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The Holiday Weekend Goes Sour

June 1, 2010

Saturday had the potential to be among the greatest days in Philadelphia sports history. 

In Saturday night’s Phillies game, pitcher Roy Halladay pitched a perfect game.  It could be argued that it was the best pitched game ever.  It was not only just the 20th perfect game in history, but even more remarkable was that it didn’t even require many great defensive plays.  In a typical no-hitter or perfect game, you’ll see one or two amazing defensive plays made, but in Halladay’s performance, there was nothing especially worthy of the highlight reel.  Sure, Halladay was getting the benefit of a large strike zone, especially at the end, but that happens pretty much anytime a pitcher has a perfect game going in the late innings.

The Flyers had a chance to make it a historic night as they were playing the Blackhawks in game one of the Stanley Cup Finals.  I’m guessing no city has ever had a perfect game pitched the same night as a finals victory.

The Flyers started off well as they took an early 1-0 lead.  But they could not hold the lead, nor could they hold the other two leads they had later in the game.  In fact, it appeared that no lead in this game would be safe as the teams kept trading goals.  But ultimately, the Blackhawks scored one in the third period that the Flyers could not match, and Chicago escaped with a 6-5 victory.

So much for the greatest night in Philly history.

Then again, compared to the remainder of the holiday weekend, Saturday night was a bright spot.

The Phillies baffling offensive slump continued, as they were shut out on Sunday, and then scored three late, meaningless runs on Monday.  Halladay’s performance overshadowed the fact that the Phillies were only able to score one unearned run of their own on Saturday night.

Their offensive struggles merit a blog post of their own, but the team has learned that it is hard to win games without scoring runs, and because of it, they’ve fallen into second place.

It would be up to the Flyers to redeem Monday.  They knew that if they played the same type of up-tempo game that they did in game one, their chances wouldn’t be great.  While the Flyers were able to score five goals in that game, the style of play was much better suited to the Blackhawks.  The Flyers would need to play a much tighter, defensively focused game.

And the Flyers did exactly that.  Unlike the high scoring game one, game two was a tight defensive battle until midway through the second period when the Blackhawks scored the first goal on a rebound that the Flyers’ defense wasn’t able to clear.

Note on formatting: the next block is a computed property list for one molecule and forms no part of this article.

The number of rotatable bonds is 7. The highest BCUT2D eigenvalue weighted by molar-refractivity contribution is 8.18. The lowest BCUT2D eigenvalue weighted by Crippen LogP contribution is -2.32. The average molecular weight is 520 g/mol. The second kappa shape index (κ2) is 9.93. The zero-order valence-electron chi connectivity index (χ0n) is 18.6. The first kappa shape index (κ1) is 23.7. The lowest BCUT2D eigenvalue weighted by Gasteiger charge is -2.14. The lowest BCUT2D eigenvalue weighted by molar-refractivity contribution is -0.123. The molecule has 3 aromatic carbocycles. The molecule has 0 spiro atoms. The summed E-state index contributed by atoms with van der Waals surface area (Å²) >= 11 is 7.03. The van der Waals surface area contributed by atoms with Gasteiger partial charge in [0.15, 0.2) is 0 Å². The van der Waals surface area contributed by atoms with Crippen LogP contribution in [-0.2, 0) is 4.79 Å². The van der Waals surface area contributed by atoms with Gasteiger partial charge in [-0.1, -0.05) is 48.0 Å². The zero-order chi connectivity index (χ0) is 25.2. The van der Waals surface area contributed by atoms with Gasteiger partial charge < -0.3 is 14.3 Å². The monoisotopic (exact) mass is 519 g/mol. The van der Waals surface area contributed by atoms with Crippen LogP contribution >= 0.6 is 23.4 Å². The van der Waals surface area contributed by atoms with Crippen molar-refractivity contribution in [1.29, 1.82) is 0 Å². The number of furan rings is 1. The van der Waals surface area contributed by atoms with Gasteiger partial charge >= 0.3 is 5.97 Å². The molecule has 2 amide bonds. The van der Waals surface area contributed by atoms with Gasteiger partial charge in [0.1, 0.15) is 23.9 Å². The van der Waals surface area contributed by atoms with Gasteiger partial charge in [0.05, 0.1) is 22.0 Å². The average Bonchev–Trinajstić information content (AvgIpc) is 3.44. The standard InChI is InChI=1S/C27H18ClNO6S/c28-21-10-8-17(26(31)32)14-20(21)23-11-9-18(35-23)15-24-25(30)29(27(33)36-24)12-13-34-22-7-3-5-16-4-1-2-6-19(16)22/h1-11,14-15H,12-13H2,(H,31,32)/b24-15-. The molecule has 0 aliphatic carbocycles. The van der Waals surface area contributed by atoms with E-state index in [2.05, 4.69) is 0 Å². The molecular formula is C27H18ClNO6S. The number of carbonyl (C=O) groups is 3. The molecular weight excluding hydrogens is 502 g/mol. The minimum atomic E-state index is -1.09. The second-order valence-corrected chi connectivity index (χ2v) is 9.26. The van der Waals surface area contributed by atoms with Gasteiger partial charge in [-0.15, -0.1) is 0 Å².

Still, a one goal deficit wasn’t debilitating.  What happened next was the killer.

28 seconds after that goal, Chicago’s Ben Eager – a player not known as a great scorer – fired a long shot that somehow eluded Flyers’ goaltender Michael Leighton.

For Flyers’ fans, the goal seemed hauntingly familiar.

Over the years, a major reason why the Flyers haven’t been able to win the Stanley Cup is because their goaltenders have not come up big.  Obviously, the Flyers’ lack of Cups since 1975 can not just be blamed on the goalies, but they haven’t had a goalie play well enough to carry them to a title either.

For the most part, the Flyers goalies have  played adequately, or even “good enough to win.”  And yet, in every series that they’ve lost,  there always seemed to be one key goal – while not necessarily soft – was one that a Cup winning goalie needs to make.  No matter who the goalie has been – Hextall, Vanbiesbrouk, Boucher, etc. – they always seem to let in that one killer goal that sabatoges the team’s chances.

And typically, in the games where the Flyers goalie would give up that goal, the opposing goaltender would play extremely well.  That happened last night as Chicago’s Antti Niemi was stellar, especially in the third period.  The Flyers had many quality scoring chances, and some shots that seemed destined to be goals, and yet they couldn’t get the tying goal past Niemi.

It’s way too early to give up on the Flyers.  The teams have looked fairly even, and with the next two games at home, the Flyers can, and I think will, win them.  But that second goal just seemed way too familiar, and felt like a sign that this year they’d once again be coming up short.

I hope I’m wrong.

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